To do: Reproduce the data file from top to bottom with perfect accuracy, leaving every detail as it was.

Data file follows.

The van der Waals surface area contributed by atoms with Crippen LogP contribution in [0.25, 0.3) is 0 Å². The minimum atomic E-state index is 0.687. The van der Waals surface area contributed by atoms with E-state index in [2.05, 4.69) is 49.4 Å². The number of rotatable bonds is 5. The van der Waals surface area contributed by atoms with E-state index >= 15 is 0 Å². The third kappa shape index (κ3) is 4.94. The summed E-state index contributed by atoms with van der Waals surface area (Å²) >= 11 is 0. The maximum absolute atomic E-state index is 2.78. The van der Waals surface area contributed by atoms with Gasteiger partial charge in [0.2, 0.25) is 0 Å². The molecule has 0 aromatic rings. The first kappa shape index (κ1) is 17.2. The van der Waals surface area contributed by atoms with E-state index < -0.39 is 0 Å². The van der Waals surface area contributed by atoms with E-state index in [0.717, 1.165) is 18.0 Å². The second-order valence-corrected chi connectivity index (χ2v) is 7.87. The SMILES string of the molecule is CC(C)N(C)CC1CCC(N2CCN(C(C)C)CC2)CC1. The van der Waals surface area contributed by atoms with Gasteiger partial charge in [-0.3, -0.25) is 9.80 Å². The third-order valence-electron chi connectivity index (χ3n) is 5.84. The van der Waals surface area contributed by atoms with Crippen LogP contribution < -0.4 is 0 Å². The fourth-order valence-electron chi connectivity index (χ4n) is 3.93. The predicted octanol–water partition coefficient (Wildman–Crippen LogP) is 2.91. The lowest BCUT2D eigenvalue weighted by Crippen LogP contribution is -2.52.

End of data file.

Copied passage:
The van der Waals surface area contributed by atoms with Crippen LogP contribution in [0.25, 0.3) is 0 Å². The minimum atomic E-state index is 0.687. The van der Waals surface area contributed by atoms with E-state index in [2.05, 4.69) is 49.4 Å². The number of rotatable bonds is 5. The van der Waals surface area contributed by atoms with E-state index >= 15 is 0 Å². The third kappa shape index (κ3) is 4.94. The summed E-state index contributed by atoms with van der Waals surface area (Å²) >= 11 is 0. The maximum absolute atomic E-state index is 2.78. The van der Waals surface area contributed by atoms with Gasteiger partial charge in [0.2, 0.25) is 0 Å². The molecule has 0 aromatic rings. The first kappa shape index (κ1) is 17.2. The van der Waals surface area contributed by atoms with E-state index < -0.39 is 0 Å². The van der Waals surface area contributed by atoms with E-state index in [0.717, 1.165) is 18.0 Å². The second-order valence-corrected chi connectivity index (χ2v) is 7.87. The SMILES string of the molecule is CC(C)N(C)CC1CCC(N2CCN(C(C)C)CC2)CC1. The van der Waals surface area contributed by atoms with Gasteiger partial charge in [-0.3, -0.25) is 9.80 Å². The third-order valence-electron chi connectivity index (χ3n) is 5.84. The van der Waals surface area contributed by atoms with Crippen LogP contribution < -0.4 is 0 Å². The fourth-order valence-electron chi connectivity index (χ4n) is 3.93. The predicted octanol–water partition coefficient (Wildman–Crippen LogP) is 2.91. The lowest BCUT2D eigenvalue weighted by Crippen LogP contribution is -2.52.